The extent of your reaction depends on whether you are allergic, the extent of your allergy, how much of the oil you’ve come into contact with, and how many times you’ve had a reaction to the oil in the past. Yes, that’s right—the more times you get an urushiol rash, the worse your reaction gets. I told you—a super power.
How to avoid poison ivy
- Avoid the plant altogether as best you can. The American Academy of Dermatology provides a map of where you can find members of the anacardiaceae family (and other rash-inducing plants) throughout the United States. The Center for Disease Control also provides maps of the geographic distribution of poison ivy, poison oak, and poison sumac throughout the United States and Canada. With climate change and rising temperatures, however, the areas where poison ivy thrives are expected to expand.
- Poison ivy can be particularly challenging to avoid since it comes in varying shapes and colors. A handy memory trick that I was taught as a child, and that describes most poison ivy plants in the eastern US, is to look for a woody vine and to remember that “with leaves of three, let it be.” Learn how to identify the plant with this helpful guide from the Center for Disease Control.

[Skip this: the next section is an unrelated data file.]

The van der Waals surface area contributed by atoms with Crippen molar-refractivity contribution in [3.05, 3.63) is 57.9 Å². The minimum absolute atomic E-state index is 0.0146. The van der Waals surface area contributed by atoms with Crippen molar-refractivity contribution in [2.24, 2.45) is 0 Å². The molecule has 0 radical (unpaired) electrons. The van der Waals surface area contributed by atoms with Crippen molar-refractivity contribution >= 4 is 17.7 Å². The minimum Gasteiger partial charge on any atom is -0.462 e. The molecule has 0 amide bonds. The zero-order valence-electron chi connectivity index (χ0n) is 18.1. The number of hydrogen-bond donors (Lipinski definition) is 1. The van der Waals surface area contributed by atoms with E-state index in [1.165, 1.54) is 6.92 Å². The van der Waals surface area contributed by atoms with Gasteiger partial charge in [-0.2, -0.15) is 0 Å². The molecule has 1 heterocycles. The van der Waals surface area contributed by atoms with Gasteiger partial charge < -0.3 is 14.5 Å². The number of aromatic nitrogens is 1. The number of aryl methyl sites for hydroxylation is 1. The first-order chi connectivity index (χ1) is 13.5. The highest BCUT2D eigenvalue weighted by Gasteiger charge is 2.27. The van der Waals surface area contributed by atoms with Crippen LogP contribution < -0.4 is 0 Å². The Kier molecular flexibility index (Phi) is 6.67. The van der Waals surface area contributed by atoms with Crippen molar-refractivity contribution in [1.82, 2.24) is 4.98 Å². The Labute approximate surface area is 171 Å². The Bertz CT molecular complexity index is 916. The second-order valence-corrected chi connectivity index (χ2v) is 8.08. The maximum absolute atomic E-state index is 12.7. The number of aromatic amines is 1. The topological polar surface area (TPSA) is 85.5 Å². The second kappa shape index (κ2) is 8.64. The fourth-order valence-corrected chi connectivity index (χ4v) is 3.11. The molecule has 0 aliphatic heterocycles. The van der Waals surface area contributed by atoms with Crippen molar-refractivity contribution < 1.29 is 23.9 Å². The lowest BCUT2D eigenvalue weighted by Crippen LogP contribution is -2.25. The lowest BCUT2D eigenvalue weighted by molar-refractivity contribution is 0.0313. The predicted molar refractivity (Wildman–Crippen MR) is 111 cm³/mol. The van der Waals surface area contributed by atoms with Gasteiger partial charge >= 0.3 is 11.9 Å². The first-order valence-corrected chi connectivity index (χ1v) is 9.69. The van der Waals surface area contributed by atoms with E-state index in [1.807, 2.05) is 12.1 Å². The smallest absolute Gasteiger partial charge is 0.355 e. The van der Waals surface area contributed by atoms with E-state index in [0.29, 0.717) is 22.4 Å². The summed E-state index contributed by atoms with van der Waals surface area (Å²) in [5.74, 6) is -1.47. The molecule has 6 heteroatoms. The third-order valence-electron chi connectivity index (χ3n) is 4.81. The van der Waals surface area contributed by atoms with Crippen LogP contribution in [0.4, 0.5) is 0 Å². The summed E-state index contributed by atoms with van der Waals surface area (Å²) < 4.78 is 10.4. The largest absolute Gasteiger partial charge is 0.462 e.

- If you know you’ve made contact with the plant, wash your skin immediately using soaps made for degreasing like dishwashing detergent. This may not be able to stop the rash from popping up but may contain the rash by not spreading the oil to other parts of your skin.
- Also wash your clothing or any surface that may have also encountered the plant, like your shoes or your pet.
- To prevent infection, try not to scratch the rash—easier said than done, I know.
- If the rash is minor, you can try soothing the itch with calamine lotion, oatmeal baths, or hydrocortisone cream. Although no scientific studies have proven its use, strong anecdotal evidence suggests breast milk is an effective cure for even the toughest rashes. If you experience swelling or trouble breathing or swallowing, see a doctor right away.
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Until next time, this is Sabrina Stierwalt with Everyday Einstein’s Quick and Dirty Tips for helping you make sense of science. You can become a fan of Everyday Einstein on Facebook or follow me on Twitter, where I’m @QDTeinstein. If you have a question that you’d like to see on a future episode, send me an email at email@example.com.